Anna Shechtman ’13 Yeah, of course. So I was a real holdout, I kept writing puzzles by hand up until 2015, or '16, when I started writing them for the New Yorker, which asked me to make two themeless puzzles a month. And I don't know if there are puzzle aficionados in the audience, but themeless puzzles are big, wide open grids, very few black squares, much harder to write by hand. And they were not publishable, the themeless puzzles that I was writing by hand. So I started to use the software, and it just completely changed it. So these software programs are either called Crossfire or Crossword Compiler, those are the most popular ones, and they allow you to import various dictionaries, rank the letters, or rank the words in the dictionary, to essentially train an algorithm to say, this word is very good, or this phrase is very good, put it in a crossword puzzle wherever you can. This word is "Crosswordese," or a word you would only see in crossword puzzles, and not particularly in everyday use, try to keep that out of the puzzle. And then once you've trained that algorithm, you press a button that's actually called autofill, and it populates the grid for you. There's still a lot of work that actually goes into it as a constructor, it's a bit... The best analogy I have is that it's like a digital camera, where the machine is doing a lot of the work that humans usually, or historically, have done, but there's still a lot of human intervention. But the work of... You know, in some ways, it was secondary, those questions of what words are puzzle worthy, how do I wanna get my interests into the grid? That was secondary to just the work of crossing letters. Now what's really primary is ranking that word list, and the puzzle maker learns, which is to say like, the politics of our project really rise to the fore, now that it's just saying, "Good word. Bad word. Good word. Bad word." What is a good word? That's ultimately gonna be highly subjective, which is to say, highly political. And, you know, the puzzle maker learns, by trade, a sort of truism about algorithmic work, which is that the algorithm is never neutral, and so the sort of standard databases that people like, download into these programs, stem from the New York Times, well, all the words that have ever been in the New York Times. And so you learn that if you just use that database, and click autofill, your puzzles are gonna be sort of overwhelmingly, or the words that are in them, are gonna be overwhelmingly influenced by the puzzles that are, as I said, like 80% made by men. There's also been a bunch of kind of unsavory epithets that have made their ways into Times puzzle. So, there's a lot of curating of those word lists, and also some really interesting efforts that have been made to remedy its various exclusions.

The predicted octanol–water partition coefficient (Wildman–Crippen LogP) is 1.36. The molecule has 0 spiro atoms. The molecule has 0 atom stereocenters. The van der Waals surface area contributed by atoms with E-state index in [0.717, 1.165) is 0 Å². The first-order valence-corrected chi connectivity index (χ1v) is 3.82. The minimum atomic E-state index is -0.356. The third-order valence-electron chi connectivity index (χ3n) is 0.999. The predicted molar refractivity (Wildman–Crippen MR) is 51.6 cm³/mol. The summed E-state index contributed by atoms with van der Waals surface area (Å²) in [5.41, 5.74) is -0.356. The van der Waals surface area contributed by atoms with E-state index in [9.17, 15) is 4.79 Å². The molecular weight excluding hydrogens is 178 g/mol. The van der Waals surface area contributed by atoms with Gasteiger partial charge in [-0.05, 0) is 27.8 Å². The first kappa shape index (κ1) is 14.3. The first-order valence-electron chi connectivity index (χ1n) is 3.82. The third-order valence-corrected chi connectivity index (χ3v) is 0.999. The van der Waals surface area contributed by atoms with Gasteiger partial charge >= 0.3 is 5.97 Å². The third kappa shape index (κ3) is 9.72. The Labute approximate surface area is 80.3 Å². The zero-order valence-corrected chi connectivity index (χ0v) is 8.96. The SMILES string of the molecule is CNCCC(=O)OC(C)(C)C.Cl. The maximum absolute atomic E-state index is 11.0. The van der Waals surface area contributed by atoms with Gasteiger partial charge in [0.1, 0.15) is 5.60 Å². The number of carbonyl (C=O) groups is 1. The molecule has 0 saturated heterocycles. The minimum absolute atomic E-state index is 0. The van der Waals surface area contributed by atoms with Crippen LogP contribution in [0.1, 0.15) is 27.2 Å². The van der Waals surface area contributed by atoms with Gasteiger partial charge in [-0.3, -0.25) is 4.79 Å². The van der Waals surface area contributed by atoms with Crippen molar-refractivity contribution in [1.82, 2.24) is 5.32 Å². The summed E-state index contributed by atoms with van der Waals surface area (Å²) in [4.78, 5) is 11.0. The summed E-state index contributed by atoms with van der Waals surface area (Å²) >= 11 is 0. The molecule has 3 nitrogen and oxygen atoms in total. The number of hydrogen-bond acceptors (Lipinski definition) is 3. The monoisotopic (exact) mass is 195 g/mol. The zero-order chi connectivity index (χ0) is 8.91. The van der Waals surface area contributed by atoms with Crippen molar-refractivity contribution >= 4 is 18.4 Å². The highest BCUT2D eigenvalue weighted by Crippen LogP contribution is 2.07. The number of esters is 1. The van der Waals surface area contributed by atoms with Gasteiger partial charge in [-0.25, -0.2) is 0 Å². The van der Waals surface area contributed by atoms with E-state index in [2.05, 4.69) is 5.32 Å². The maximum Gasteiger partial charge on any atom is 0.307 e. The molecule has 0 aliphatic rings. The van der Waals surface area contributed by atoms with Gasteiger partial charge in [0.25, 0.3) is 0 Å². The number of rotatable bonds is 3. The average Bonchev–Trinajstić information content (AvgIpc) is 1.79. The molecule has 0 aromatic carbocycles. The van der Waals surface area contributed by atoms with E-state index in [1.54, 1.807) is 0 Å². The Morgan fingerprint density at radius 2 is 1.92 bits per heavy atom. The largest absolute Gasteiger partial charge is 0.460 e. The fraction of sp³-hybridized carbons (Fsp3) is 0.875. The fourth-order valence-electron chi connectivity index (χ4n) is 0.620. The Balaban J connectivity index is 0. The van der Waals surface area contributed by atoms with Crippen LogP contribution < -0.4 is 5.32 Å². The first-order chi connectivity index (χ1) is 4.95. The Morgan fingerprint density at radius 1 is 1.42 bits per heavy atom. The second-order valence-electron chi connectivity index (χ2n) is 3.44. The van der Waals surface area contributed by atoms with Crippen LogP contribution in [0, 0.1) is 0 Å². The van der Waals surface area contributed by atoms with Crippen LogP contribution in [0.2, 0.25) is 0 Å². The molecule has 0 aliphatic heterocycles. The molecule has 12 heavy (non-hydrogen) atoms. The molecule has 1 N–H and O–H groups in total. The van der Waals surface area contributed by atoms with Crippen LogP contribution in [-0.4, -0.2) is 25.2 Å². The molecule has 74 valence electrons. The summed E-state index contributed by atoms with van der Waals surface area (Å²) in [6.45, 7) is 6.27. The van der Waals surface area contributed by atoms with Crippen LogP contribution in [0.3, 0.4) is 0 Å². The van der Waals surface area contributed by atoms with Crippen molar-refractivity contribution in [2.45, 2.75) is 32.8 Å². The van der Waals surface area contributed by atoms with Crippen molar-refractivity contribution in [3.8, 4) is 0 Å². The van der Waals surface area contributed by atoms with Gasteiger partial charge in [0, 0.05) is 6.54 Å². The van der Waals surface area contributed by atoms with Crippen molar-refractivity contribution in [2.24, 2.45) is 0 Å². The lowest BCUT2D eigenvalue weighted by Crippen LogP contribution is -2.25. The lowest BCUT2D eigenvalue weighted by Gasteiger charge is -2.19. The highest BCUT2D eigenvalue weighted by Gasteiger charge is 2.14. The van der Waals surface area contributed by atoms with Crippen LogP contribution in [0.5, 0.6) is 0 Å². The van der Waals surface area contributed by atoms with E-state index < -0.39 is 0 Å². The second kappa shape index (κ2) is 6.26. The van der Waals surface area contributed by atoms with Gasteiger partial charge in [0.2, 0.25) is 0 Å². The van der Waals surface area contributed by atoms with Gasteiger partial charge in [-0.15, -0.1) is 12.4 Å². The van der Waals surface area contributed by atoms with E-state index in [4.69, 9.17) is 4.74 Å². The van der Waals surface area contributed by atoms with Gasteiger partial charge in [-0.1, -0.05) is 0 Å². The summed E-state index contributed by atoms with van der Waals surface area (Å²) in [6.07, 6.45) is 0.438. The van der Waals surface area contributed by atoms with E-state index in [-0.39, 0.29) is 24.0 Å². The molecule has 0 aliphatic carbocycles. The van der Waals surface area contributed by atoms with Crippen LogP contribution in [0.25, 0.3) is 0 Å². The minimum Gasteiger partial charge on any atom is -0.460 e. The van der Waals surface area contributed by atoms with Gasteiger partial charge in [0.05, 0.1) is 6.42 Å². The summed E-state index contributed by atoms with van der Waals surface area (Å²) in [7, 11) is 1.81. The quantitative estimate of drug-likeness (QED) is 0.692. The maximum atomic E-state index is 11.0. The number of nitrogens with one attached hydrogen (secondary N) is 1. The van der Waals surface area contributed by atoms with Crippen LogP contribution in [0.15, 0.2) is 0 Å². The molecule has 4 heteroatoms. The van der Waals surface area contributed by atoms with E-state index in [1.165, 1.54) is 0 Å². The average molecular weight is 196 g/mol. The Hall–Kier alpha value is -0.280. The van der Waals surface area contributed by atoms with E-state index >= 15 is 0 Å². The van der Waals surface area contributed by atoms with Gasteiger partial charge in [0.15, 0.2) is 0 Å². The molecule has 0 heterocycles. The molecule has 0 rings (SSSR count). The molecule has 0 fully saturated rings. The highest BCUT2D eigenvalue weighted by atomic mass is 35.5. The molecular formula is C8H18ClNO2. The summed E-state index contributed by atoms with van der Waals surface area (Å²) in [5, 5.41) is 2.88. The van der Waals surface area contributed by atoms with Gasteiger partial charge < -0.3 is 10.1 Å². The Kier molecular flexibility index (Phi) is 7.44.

Debbie Bacharach ’88 So, can you ground this a little bit for us, and give us an example? I'm interested in what you would consider a good word, what Will Schwartz might consider a good word that you don't think is a good word, and examples, like specific examples, of clues or words? I mean, obviously, you know, epithets, no. But influenced by cultural bias, gender bias, or race bias.